Cremation Services

Cremation is an alternative to the traditional burial process. Cremation is the preferred option for many people because of their religious beliefs, the aim to preserve the environment, or it was requested by their loved one who has passed.

Cremation starts by placing the remains in a cremation container or casket. If a casket is to be cremated, it needs to be combustible or made from wood. The cremation container is then placed in a specialized furnace, which is called a cremation chamber, retort or crematory, depending on its location. This device is specially designed to reduce the remains to bone fragments. The bone fragments are then crushed or pulverized to the texture of course sand. On average, an adult body will weigh about 7 to 8 pounds after cremation.

It is a common misconception that cremation is an alternative to a funeral. However, cremation is an alternative to traditional burials, and a funeral service can still happen with cremated remains. Along with having a funeral service, cremated remains can be buried, scattered or kept by the family in an urn. There are many options of the disposition of cremated remains today. There is an artificial coral reef that is made of concrete, which was made using cremated remains. Cremated remains can also be added to helium balloons and released or launched into space. You can also have diamonds and glass made from cremated remains.

Cremation is not accepted by all religions, but many religions now allow for funeral services of cremated remains. Cremation was banned by the Catholic Church until 1963, and many churches prefer a traditional burial today. There are some Christian denominations that may discourage cremation, but today cremation is widely accepted. There are some eastern religions like Buddhism, Sikhism, Jainism, and Hinduism where cremation is mandated. At the same time, there are religions in Islam and Orthodox Judaism that forbid cremation. Even though there are some sects of Judaism that support cremation, most times a traditional burial is preferred.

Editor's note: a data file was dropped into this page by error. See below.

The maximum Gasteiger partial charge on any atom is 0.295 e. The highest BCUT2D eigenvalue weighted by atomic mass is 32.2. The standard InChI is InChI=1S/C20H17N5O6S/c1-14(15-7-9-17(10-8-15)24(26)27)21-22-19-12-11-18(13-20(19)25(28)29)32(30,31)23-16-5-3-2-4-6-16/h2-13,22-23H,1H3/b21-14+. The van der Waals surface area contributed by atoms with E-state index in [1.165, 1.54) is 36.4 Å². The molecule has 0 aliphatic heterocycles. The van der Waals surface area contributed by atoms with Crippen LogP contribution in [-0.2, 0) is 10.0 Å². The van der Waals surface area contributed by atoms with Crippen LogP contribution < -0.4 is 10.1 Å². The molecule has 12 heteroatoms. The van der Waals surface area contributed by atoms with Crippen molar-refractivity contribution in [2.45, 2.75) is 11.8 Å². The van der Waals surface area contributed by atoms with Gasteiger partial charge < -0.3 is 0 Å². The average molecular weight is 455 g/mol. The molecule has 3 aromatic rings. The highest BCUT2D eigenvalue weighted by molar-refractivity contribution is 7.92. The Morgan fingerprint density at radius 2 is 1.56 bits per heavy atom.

Cremation FAQ

What is Cremation?

Cremation is the process that reduces the remains of a human or animal to bone fragments by using high heat and flames. Cremation is not a type of funeral service, nor is it the final disposition of the remains.

Do I need a casket to be cremated?

No, caskets are not required for cremation. A cremation container is recommended and there are a few options to pick from.

Is embalming required if cremation is going to take place?

Most times, embalming is not required before cremation. However, there are times when embalming could be required.  If the body is going to be transported by air or sea before the cremation takes place, embalming may be required. Sometimes, embalming may be required before the cremation takes place for public health reasons, especially if the person had a deadly or highly contagious disease.

Can the body be viewed without embalming?

Yes. Many funeral homes allow and even recommend that family members take the time to view their loved one before cremation because this can help with the grieving process.

Can we be present at the cremation?

Many times, yes. It is always good to check with the funeral director to make sure that this is possible. There are some religions and cultures where helping place the remains in the retort are a huge part of their funeral customs.

Can the urn be brought to a church for the funeral/memorial service?

Just about all Protestant Churches allow urns to be present during the memorial service. Many Catholic Churches will also allow the urn to be present during a Memorial Mass. In the last decade, more churches have started to encourage that cremated remains be a part of the funeral service because it provides a focal point for all the services.

What can be done with cremated remains?

The law about what can and cannot be done with cremated remains depends on your location. Many areas allow cremated remains to be buried in a cemetery, interred in a columbarium, scattered or kept in a home.

How can I ensure that I have received my loved one’s remains?

All reputable cremation providers use rigorous sets of operation procedures and policies to maximize their level of service, which minimizes the risk of human errors. It is illegal to perform more than one cremation at a time; so many crematories will only cremate one body at a time. Even if there is more than one retort, there are labels that are used to make sure it is next to impossible to receive the incorrect remains.

How long does cremation take?

This depends greatly on the individual. The cremation of an average sized adult takes about two to three hours when it is done at normal operating temperatures of between 530 and 1100 Celsius, or 1000 to 2000 Fahrenheit.

Are all the remains returned?

Except for the microscopic particles that are left inside of the cremation chamber and the processing machine, which are impossible to completely remove, all the remains are returned to the family. Any medical devices are removed from the cremated remains and are recycled.

Do I need to have an urn?

No, urns are not required by law. However, your loved ones cremated remains will be returned to you in a temporary container. There is also the option to provide your own container to have the cremated remains placed in. Some cemeteries and churches may require that the cremated remains are in an urn, not just the temporary container.